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The drug development landscape has been evolving over the years, from an earlier emphasis on blockbuster drugs developed in-house by large pharmaceutical companies, to a more inclusive, patient-centered paradigm that includes personalized medicine, orphan drugs for rare diseases, new clinical trial models, and the growing use of contract research organizations (CROs). These trends have revitalized drug development, opened new markets, made cutting-edge treatments accessible to more patients, and enabled the inclusion of a more diversified range of study participants to allow for targeted therapies that address the individual needs of each patient. Let’s take a closer look at these trends.

1. Personalized Medicine

A growing awareness of the limitations of a one-size-fits-all model of medicine, along with new technologies, has made the burgeoning field of personalized medicine both sought after and increasingly attainable. A customized approach to drug development allows medications and dosing to be more finely adapted to each patient’s genome, environment, and prognosis, with the benefits of greater efficacy and fewer adverse drug events. These benefits extend to both post-market patients and clinical trial participants. Early examples of personalized drug applications include the development of trastuzamab for the treatment of HER2-positive breast cancers, and more refined dosing of the anticoagulant warfarin.[i]

The ability to do the DNA sequencing needed for this kind of approach is fairly recent. While the Human Genome Project was started in 1990, the mapping of the complete genome was only announced in May 2021. Scientists can now explore which of the millions of genetic variations between people are implicated in various diseases, then potentially treat and prevent those diseases by addressing lifestyle and medication risks. Information obtained from DNA sequencing will also enable clinical trials to be conducted in a more targeted way by choosing only those participants likely to benefit, leading to faster testing, shorter regulatory review times, smaller trials, and lower costs. The trend toward a targeted approach allows more drugs to reach the market more quickly for that subset of patients.

2. Orphan Drugs for Rare Diseases

In the U.S., a rare disease is defined as one that affects fewer than 200,000 people domestically (approximately one in every 1,655 people), while the European Union puts the number at one in 2,000 people. While each disease affects a small number of people, the large number of different rare disease conditions – around 6,000 to 8,000 – means that about one in every 12 people is affected by rare diseases overall. In the past, this huge need was left largely unserved, given the low market potential for each individual treatment. Since the 1983 Orphan Drug Act was passed in the U.S., giving pharmaceutical companies incentives in the form of tax credits for the sake of public health, there has been growing activity in this area. Positive public opinion and recent advances in information technology that allows researchers to link to hospitals to access patient data has enabled even greater progress. With increased need and more refined technologies, this is a trend that can be expected to continue into the future.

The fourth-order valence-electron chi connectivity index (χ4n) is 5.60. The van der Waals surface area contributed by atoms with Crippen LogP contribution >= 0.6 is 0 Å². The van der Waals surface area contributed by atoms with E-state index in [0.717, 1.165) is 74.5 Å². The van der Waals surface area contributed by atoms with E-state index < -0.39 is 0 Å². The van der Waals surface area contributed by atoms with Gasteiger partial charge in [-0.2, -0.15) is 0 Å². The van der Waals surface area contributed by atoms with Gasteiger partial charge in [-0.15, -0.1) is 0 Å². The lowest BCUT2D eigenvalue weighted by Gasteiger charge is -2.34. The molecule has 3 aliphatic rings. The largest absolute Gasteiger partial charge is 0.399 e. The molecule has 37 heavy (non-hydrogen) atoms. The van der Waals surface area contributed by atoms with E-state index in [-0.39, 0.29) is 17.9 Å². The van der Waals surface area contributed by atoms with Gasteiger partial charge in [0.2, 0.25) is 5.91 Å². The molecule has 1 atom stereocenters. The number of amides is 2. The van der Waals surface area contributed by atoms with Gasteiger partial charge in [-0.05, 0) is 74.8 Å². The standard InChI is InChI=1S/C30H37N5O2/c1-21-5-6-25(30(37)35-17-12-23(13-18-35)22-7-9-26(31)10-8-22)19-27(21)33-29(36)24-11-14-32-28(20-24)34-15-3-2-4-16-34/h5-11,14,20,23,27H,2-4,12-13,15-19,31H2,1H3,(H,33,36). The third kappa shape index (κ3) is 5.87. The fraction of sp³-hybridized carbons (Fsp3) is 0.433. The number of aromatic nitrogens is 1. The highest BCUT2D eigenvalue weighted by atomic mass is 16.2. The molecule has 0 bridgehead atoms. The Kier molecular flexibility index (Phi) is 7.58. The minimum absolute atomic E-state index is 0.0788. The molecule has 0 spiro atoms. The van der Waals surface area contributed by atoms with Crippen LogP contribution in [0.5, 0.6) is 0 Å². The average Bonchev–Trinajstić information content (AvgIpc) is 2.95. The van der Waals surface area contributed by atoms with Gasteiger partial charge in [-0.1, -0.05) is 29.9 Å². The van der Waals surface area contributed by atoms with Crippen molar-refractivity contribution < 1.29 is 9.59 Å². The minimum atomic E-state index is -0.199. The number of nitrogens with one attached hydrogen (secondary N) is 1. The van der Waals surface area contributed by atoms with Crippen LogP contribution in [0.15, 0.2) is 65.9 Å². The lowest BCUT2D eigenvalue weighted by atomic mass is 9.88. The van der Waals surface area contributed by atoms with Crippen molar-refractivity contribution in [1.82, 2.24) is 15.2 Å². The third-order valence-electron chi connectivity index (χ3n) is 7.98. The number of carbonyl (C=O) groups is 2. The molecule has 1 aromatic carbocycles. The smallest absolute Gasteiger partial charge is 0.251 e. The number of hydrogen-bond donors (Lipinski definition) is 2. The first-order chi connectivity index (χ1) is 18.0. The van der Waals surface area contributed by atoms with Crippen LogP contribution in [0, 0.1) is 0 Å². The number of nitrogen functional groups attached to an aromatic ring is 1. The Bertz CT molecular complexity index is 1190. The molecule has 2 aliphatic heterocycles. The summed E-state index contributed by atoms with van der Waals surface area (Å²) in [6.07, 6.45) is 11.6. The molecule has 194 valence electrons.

3. Decentralized Clinical Trials

Physical distancing requirements during the COVID-19 pandemic have driven an already-existing trend toward decentralized clinical trials to the forefront for long-term, low-risk patient trials requiring a limited number of clinic visits. Recent advances in digital technologies, like wearable devices, have helped make it possible for data to be collected from patients in their homes or doctor’s offices without the commuting time and other inconveniences of participating on-site. These factors have lowered barriers to participation, resulting in greater patient interest and retention, and giving researchers access to a larger, more diversified population of participants.

4. Growing Use of CROs

As both drug development studies and regulatory processes have grown in complexity, the specialized knowledge, expertise, and resources of CROs have become increasingly important, with a 2018 survey finding that 61% of clinical trials are outsourced worldwide.[ii] Specialized CROs serve as an extension of the drug development team, providing guidance and expertise on the design and conduct of drug trials. In addition, many of the most innovative technological achievements have come from the emerging biopharma sector currently experiencing a high growth rate. These emerging biopharma companies are relying on outsourcing to complement their lean, entrepreneurial organizational models. The growing rate of clinical trials in general has also contributed to this trend, aided by the globalization of research: as more countries have built better infrastructures and acquired more advanced technologies, research can be conducted in a broader range of geographical areas. In fact, the website clinicaltrials.gov provided by the U.S. National Library of Medicine lists 220 countries, with 63% of clinical studies taking place outside of the U.S.[iii] The flexibility and agility of CROs offers faster turnaround times, with the COVID-19 pandemic having played a part in driving demand given the need to respond quickly to regulatory complexities and evolving research requirements.

Within the context of technological advances and an ongoing demand for patient-centered research and medical care, the further growth of personalized medicine, orphan drugs for rare diseases, new clinical trial models, and CROs holds promise for more targeted therapies, greater inclusiveness in drug trials, and shorter drug development timelines.